This smooth, soulful song is the only track on Who where Pete Townshend, rather than Roger Daltrey, sings lead.
The song was inspired by Townshend's interest in the writings of Indian spiritual teacher Meher Baba and his belief in reincarnation. He explained to Mojo magazine:
"We can't all accept the scientific view that there is no other life. The idea for that song was - challenge. Have one song which is about what you would like to believe: the Indian teaching that says karma is a result of reincarnation and we work out our karma with reincarnation. That idea is hidden away in all religions. The Calvinists and the Lutherans and the Catholics and the Sunnis and the Shias, they all destroyed it. But it's there. We often meet people we somehow feel we've known before, there's no denying it.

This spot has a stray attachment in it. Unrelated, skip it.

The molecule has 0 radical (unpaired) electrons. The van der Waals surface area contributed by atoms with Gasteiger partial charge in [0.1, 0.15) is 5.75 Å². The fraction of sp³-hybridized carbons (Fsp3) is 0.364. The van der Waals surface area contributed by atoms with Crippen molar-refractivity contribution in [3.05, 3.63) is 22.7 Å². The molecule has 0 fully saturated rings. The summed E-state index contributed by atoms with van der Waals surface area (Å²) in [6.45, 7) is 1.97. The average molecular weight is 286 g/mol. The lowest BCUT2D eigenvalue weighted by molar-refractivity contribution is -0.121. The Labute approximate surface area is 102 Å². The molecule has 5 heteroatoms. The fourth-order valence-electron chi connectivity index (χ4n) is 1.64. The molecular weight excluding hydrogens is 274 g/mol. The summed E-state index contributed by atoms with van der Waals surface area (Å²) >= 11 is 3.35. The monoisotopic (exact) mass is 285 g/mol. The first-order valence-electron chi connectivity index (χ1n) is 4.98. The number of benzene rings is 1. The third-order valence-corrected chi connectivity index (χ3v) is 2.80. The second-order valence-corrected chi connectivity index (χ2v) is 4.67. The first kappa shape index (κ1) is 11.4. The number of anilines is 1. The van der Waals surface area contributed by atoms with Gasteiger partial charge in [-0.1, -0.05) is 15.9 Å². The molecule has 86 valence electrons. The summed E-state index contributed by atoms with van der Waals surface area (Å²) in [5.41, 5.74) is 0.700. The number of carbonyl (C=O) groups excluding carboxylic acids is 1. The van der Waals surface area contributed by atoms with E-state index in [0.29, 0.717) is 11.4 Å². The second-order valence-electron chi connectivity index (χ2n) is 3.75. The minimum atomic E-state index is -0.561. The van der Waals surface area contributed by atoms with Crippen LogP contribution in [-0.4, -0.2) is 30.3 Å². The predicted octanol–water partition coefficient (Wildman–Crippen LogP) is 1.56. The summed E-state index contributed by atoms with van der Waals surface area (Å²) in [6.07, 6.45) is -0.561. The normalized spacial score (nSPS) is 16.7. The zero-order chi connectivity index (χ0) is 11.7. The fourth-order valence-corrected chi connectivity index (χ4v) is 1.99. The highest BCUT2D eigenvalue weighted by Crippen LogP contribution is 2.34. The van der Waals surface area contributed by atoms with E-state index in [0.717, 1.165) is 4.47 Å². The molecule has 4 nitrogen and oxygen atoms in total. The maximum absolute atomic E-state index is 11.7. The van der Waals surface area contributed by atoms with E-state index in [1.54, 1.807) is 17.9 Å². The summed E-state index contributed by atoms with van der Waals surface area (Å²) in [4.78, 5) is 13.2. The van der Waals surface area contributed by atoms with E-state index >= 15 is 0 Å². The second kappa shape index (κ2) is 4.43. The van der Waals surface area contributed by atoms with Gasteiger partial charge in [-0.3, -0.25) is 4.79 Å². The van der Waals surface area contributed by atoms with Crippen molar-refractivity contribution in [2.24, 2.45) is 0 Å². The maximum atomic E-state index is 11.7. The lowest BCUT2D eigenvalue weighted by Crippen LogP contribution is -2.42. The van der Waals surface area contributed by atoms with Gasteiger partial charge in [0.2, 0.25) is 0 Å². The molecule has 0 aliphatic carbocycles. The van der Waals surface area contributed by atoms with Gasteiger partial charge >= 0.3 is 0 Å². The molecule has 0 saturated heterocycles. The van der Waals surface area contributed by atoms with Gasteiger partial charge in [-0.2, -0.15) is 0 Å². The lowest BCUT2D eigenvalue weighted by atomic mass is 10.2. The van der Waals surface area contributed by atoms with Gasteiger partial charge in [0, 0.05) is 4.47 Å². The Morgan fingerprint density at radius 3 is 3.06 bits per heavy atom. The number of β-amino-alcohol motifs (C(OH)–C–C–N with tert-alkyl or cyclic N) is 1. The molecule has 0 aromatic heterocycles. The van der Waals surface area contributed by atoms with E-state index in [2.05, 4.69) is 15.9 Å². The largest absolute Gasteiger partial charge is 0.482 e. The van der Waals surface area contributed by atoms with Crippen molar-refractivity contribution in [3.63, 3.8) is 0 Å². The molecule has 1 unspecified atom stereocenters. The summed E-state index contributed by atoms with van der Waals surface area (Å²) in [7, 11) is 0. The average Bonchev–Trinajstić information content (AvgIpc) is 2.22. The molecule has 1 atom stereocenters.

The other thing is, on a superficial level, The Who album is: well, we're back. You might not like it, it may work for you, it may not. But we're here and guess what dash we'll be back again."
The bedrock of David Guetta's Nicki Minaj-featuring single "Hey Mama" is a sample of "Rosie," a 1940s prison recording from folk archivist Alan Lomax that songwriter Esther Dean first showed the French DJ on YouTube.
"Crank That (Soulja Boy)" was the most successful digital track of 2007 in the US with 2,909,000 downloads. On January 6, 2008 it became the first song ever to sell 3 million digital copies in the States.